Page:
The catalytic converter is an emissions related component that is mounted in the exhaust pipe. Its purpose is to superheat unburned particles in the exhaust gases that are expelled from the engine. As the engine runs, the catalytic converter warms up to an operating temperature of 500-1200 °F. At this temperature the particles in the ‘dirty’ exhaust are burned and converted into water vapor and carbon dioxide. The catalyst inside is nearly always comprised of precious metals such as platinum, rhodium, or palladium. When the catalyst isn’t able to burn off the unburned hydrocarbons in the exhaust, an unpleasant odor can occur, a rough run or misfire may be felt, or the Check Engine light may illuminate.
If you are consistently taking short trips with your vehicle, the catalytic converter may not be getting hot enough to completely burn away the hydrocarbons. To prevent the catalytic converter from getting clogged, take your vehicle for the occasional drive on the highway for 15 minutes. This allows the exhaust to sufficiently heat up and burn off any deposits in the catalytic converter.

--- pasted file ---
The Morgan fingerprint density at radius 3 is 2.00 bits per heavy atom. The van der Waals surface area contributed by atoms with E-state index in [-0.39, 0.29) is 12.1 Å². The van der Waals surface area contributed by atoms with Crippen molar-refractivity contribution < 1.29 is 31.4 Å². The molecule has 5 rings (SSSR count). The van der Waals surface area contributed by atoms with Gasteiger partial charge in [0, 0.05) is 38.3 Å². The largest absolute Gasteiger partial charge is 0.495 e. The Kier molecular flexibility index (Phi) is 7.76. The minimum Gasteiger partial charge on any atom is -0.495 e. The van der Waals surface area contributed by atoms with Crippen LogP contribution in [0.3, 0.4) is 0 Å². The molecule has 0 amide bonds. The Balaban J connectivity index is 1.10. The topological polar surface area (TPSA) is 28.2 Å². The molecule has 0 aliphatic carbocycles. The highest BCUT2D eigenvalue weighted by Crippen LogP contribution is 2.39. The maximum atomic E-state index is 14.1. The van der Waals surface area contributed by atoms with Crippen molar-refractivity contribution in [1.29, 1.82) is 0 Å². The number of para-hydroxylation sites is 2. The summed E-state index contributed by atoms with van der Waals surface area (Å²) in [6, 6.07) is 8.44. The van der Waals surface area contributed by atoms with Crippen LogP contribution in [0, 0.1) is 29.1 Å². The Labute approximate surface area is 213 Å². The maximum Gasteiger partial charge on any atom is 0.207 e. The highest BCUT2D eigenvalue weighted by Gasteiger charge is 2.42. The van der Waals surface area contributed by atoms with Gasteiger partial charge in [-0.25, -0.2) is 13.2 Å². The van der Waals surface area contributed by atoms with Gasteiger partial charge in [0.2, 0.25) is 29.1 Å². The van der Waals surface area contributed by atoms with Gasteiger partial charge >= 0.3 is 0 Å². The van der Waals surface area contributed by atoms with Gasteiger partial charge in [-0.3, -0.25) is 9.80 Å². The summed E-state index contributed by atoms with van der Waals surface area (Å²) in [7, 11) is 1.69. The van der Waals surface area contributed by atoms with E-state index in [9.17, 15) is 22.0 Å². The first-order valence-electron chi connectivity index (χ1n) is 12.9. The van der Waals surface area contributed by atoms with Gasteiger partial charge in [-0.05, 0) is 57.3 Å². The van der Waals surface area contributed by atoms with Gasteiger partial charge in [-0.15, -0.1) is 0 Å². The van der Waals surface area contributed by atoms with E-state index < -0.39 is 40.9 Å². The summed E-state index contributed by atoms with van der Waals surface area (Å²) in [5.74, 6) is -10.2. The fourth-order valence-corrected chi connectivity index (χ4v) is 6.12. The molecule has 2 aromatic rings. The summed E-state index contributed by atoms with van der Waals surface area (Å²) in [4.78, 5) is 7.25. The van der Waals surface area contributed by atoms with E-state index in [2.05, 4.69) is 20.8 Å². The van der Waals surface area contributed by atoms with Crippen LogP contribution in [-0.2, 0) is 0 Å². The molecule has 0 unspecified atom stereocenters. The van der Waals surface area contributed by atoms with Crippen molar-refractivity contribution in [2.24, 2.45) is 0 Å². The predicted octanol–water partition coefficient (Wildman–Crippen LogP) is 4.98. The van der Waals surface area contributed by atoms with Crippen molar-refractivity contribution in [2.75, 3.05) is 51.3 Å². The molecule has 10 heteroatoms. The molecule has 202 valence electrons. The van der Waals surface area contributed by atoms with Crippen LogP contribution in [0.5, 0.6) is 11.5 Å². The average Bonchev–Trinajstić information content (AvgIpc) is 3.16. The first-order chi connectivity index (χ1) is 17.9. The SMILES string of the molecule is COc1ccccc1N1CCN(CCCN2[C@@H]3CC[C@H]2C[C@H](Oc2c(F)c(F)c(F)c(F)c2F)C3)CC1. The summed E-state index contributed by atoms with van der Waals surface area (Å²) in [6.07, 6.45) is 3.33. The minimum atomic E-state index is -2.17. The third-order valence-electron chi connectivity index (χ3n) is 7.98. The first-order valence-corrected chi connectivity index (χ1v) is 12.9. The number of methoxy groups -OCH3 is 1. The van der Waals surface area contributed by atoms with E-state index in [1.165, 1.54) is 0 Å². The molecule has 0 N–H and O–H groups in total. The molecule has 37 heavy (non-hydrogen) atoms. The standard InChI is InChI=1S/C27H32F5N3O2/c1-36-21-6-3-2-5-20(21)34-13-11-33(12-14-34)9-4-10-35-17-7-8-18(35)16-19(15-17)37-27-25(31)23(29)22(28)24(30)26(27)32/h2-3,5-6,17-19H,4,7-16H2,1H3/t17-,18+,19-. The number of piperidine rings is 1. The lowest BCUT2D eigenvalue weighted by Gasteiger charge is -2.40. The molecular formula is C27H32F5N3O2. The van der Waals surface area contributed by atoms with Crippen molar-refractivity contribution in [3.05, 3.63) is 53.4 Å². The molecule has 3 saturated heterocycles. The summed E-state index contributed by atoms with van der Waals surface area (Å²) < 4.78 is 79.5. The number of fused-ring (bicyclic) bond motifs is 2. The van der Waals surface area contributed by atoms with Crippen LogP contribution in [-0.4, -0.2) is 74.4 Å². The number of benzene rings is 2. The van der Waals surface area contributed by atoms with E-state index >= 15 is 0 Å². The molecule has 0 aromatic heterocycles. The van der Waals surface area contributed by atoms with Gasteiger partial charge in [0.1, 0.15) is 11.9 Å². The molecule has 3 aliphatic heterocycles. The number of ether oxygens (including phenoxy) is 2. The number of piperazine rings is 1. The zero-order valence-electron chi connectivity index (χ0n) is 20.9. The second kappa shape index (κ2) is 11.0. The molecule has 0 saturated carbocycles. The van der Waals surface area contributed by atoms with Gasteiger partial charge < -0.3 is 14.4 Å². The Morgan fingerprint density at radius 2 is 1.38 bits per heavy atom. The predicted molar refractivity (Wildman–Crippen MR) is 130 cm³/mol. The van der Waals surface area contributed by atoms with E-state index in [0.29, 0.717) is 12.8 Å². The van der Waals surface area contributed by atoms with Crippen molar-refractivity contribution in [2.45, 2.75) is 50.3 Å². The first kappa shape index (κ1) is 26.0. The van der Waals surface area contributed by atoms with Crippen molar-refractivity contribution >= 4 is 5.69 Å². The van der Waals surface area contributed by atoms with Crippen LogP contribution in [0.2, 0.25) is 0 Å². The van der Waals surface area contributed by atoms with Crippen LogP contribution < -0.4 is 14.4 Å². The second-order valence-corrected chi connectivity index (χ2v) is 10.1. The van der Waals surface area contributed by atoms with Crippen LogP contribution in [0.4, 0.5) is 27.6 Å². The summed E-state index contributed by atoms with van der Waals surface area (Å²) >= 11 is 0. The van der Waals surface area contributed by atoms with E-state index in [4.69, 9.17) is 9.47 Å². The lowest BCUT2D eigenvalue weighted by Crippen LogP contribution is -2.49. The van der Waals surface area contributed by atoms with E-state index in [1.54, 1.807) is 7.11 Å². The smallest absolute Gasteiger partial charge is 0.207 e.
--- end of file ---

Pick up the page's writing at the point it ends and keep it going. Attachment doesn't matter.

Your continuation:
If the catalytic converter isn’t operating efficiently, the check engine light will come on and your engine can begin to lose performance. If the catalytic converter becomes plugged, the engine light will begin to flash and your engine may stall or no longer start. In extreme cases where the converter is plugged, the excess back pressure created can actually cause internal engine damage. If you are experiencing symptoms related to catalytic converter failure, get it checked soon.
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